After all that it was time for an ice cream, a sit in the park and then back to the hotel for a bit of a rest before heading out for dinner. Dinner was, I'm afraid to say, disappointing :( This restaurant had a big sign outside saying they're recommended by Rick Steves (our guidebook) so we reckoned it would be okay. However, for a start we didn't go with the fixed price menu 3 course menu which didn't go down particularly well. My fish was fairly tasteless to be honest (had a much nicer one the next day) and not a good reaction when we said that we didn't want dessert. In total, average food with less than fantastic service. But overall, a fantastic day :)

Monday, 7 June 2010

Tuesday in Goreme


Woke up in our lovely room in the Arch Palace in Goreme. It was fantastically bright and sunny and warm outside. I was happy :)


We had a yummy breakfast on the terrace with lovely view over Goreme.

Goreme Village

After breakfast it was checkout time, store the bags an doff to get that coffee that I desperately needed (it had been 48 hrs by now) before heading off the Open Air Museum. The coffee tasted good, not fantastic but it did the trick for me and it was beautifully presented with a totally tasty little chocolate cake.

Much Needed  Coffee

After that we decided we really should get a move on and head off to the Open Air Museum where we'd end up spending the morning before getting a Turkish pizza (meat for Dave, veggie for me) before getting on bus back to Ankara at 2pm.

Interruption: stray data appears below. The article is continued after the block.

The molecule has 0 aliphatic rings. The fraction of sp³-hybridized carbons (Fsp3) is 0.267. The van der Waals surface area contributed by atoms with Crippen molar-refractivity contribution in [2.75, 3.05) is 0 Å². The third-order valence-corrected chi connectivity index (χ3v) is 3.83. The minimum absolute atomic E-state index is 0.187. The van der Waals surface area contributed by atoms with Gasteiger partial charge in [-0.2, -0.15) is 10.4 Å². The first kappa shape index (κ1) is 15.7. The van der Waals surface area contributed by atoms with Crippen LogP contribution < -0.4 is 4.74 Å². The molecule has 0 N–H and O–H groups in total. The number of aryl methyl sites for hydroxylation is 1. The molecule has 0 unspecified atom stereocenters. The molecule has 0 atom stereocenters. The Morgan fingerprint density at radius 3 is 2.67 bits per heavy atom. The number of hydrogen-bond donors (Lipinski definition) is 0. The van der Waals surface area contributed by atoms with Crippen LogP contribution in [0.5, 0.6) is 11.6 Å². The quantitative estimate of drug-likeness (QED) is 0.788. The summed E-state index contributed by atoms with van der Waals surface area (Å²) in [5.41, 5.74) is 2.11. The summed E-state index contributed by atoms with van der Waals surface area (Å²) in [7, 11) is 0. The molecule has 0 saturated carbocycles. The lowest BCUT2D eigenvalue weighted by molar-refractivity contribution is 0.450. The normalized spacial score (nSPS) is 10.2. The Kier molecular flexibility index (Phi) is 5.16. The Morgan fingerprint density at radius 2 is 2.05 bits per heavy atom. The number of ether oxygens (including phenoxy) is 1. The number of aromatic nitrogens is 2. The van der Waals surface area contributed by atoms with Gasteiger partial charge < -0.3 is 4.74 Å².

The Open Air Museum (World Heritage Site) is totally worth a visit. It was busy with a number of tour groups but I guess being in the open air meant that this was only a problem when trying to get in to certain churches (Kilises). This was originally a Byzantine monastic settlement housing some 20 monks and from the 17th century it was it was a pilgrimage site. What makes this so amazing is that all the churches and living accommodation is cut out of stone and there are wonderful frescos in the churches. Some of the frescos have been defaced by the iconoclasts but not all.

St George in the Azize Barbara Sapeli

Fresco in the The Barbara Sapeli

Building Interior

Dining Hall for the Monks

Frescoed Ceiling

Ceiling Fresco

Fresco in the Karanlik Kilise Church

Defaced Fresco

Karanlik Kilise Exterior